This month, I will address the benefits to humans that they get from owning a pet. When we own a pet, we can be so focused on caring for them, that we can lose sight of some important benefits that owning a pet has. If you are reading this and do not have a pet, please consult with your doctor and a veterinarian before getting a pet.

There have been several studies done over the years that look at the benefits to people that comes from the bond between them and their pets. In the past, even just 10 years ago, there was not much time spent looking at this. But, over time, as pets become more and more a part of our family, there is more emphasis placed on looking at advantages to both humans and animals. Research has shown that by owning or interacting with pets, there is a savings of more than 11 million dollars to the human healthcare industry. I got my information from the HABRI (Human Animal Bond Research Institute) website. I suggest if you want more information, visit their website, as it does have some really great information.

First, I will bring light to the subject of human physical health. I think it is safe to say that people who own dogs are active. Dogs need to be walked and played with. Along with being more active, humans that own dogs tend to weigh less than those who don't. Pet owners in general have lower blood pressure than people who do not own pets. Overall humans that have pets to care for have better heart health than those who do not. There is strong evidence that humans who own pets visit the doctor's office less. It has also been shown that people with cancer and their caregivers have a better quality of life during treatment if an animal is involved in their life. Animal assisted therapy provides much better outcomes to children with autism. Children who grow up with pets have less allergies as adults overall. There are also animals trained to help people with diseases such as diabetes or celiac disease. I have even heard of dogs being trained to detect covid-19.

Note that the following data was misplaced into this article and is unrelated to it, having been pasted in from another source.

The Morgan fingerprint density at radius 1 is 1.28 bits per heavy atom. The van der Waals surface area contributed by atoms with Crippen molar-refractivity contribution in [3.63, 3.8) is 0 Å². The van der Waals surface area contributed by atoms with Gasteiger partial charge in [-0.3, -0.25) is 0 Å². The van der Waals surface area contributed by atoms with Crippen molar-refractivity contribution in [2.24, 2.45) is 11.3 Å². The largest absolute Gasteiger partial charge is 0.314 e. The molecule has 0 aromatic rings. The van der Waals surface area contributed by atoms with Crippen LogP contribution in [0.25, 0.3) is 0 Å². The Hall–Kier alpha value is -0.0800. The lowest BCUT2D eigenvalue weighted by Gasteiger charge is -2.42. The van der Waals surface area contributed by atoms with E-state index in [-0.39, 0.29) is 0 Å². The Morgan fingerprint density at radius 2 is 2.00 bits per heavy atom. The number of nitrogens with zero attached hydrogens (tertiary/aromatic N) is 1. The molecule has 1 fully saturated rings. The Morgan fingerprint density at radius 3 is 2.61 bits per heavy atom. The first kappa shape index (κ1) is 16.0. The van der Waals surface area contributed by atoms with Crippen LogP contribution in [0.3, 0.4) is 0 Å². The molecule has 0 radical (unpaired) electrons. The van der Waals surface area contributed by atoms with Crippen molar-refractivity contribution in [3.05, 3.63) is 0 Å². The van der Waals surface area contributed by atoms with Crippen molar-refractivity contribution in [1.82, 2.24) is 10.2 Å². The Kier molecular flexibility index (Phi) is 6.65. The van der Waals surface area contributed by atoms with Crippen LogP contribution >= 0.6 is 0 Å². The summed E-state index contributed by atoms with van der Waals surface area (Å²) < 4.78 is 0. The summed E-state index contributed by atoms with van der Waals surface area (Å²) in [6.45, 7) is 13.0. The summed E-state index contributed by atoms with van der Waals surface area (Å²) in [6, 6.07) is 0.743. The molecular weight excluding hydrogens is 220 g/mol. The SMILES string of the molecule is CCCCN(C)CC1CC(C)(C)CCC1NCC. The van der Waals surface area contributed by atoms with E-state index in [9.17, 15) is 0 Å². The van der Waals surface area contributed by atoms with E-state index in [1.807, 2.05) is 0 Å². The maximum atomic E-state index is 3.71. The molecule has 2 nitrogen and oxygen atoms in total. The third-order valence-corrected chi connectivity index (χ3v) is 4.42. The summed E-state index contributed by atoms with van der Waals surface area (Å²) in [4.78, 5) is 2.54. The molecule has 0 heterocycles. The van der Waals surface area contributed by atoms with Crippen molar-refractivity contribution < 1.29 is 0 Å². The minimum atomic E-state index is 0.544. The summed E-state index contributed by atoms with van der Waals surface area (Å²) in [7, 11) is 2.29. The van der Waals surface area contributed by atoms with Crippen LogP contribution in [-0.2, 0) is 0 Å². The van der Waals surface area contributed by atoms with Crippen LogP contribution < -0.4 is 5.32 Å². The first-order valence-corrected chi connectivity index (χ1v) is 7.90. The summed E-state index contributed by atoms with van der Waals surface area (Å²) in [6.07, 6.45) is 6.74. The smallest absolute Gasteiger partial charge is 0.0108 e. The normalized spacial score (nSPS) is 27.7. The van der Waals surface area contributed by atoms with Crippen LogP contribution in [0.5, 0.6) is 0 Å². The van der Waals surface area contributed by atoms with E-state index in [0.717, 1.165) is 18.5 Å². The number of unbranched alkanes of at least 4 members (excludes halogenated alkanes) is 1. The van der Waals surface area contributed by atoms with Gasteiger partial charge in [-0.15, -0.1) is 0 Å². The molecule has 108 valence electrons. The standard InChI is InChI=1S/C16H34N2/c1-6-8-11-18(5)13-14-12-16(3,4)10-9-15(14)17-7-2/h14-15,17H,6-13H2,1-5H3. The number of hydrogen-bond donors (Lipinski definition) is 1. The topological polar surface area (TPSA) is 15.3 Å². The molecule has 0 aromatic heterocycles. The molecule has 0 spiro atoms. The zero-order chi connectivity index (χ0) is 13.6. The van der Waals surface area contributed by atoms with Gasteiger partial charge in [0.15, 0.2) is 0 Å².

Second, I will write about the mental health benefits that pets can provide. In the age of emotional support animals, we can certainly say that it is widely known that pets can provide comfort to humans. When we look at details, there are several factors that have been identified. Humans who suffer from PTSD and interact with an animal have less symptoms overall, including crying less, having fewer suicidal thoughts, and being more interactive. Research has shown that pets, even fish, help people feel more relaxed in general. Senior citizens with a pet can feel more needed and often feel that when they have a pet to care for, they have more sense of purpose. It is not uncommon today to see a cat living in a nursing home or a dog visiting a school or hospital. This is because interaction with an animal can improve the quality of life of individuals that are in those places.

To wrap this up, owning a pet or even just interacting with animals provides great health benefits, both physical and mental. If you are thinking of getting a pet, please consult with your doctor and a veterinarian to make sure that you can get a pet that will be the best for you. Thank you for reading this month.

Dr. Lori Hickie was born and raised in Ottumwa. She is the daughter of Larry and Linda Sample. Lori graduated from Ottumwa High School in 1996. She attended Indian Hills Community College, graduating in 1998. Lori then graduated from Iowa State College of Veterinary Medicine in 2004.

Dr. Hickie worked as a veterinarian in Naperville, Illinois, prior to returning home to Ottumwa in 2008. She worked at Pipestone Veterinary Services before joining the team at Eastview Animal Hospital. Lori and her husband Chris live in Ottumwa with their daughter, Amber.

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